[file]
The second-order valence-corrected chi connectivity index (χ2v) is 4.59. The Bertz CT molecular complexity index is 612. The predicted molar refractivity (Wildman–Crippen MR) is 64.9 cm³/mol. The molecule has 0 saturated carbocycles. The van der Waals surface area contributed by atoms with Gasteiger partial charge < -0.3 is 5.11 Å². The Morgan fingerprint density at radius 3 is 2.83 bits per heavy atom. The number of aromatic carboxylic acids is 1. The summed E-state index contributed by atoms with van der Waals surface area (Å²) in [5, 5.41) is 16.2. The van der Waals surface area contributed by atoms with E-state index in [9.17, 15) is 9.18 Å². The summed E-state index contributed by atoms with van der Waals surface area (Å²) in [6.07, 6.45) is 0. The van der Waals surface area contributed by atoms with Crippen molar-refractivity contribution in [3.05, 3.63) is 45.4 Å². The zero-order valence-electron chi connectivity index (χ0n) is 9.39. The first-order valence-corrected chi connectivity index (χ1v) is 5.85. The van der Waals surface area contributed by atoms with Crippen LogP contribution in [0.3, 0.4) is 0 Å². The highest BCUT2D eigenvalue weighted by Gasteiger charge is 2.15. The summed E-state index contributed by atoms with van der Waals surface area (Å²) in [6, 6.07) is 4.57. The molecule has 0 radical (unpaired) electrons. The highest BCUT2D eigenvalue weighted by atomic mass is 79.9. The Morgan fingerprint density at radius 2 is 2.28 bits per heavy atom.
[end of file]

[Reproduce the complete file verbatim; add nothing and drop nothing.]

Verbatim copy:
The second-order valence-corrected chi connectivity index (χ2v) is 4.59. The Bertz CT molecular complexity index is 612. The predicted molar refractivity (Wildman–Crippen MR) is 64.9 cm³/mol. The molecule has 0 saturated carbocycles. The van der Waals surface area contributed by atoms with Gasteiger partial charge < -0.3 is 5.11 Å². The Morgan fingerprint density at radius 3 is 2.83 bits per heavy atom. The number of aromatic carboxylic acids is 1. The summed E-state index contributed by atoms with van der Waals surface area (Å²) in [5, 5.41) is 16.2. The van der Waals surface area contributed by atoms with E-state index in [9.17, 15) is 9.18 Å². The summed E-state index contributed by atoms with van der Waals surface area (Å²) in [6.07, 6.45) is 0. The van der Waals surface area contributed by atoms with Crippen molar-refractivity contribution in [3.05, 3.63) is 45.4 Å². The zero-order valence-electron chi connectivity index (χ0n) is 9.39. The first-order valence-corrected chi connectivity index (χ1v) is 5.85. The van der Waals surface area contributed by atoms with Crippen LogP contribution in [0.3, 0.4) is 0 Å². The highest BCUT2D eigenvalue weighted by Gasteiger charge is 2.15. The summed E-state index contributed by atoms with van der Waals surface area (Å²) in [6, 6.07) is 4.57. The molecule has 0 radical (unpaired) electrons. The highest BCUT2D eigenvalue weighted by atomic mass is 79.9. The Morgan fingerprint density at radius 2 is 2.28 bits per heavy atom.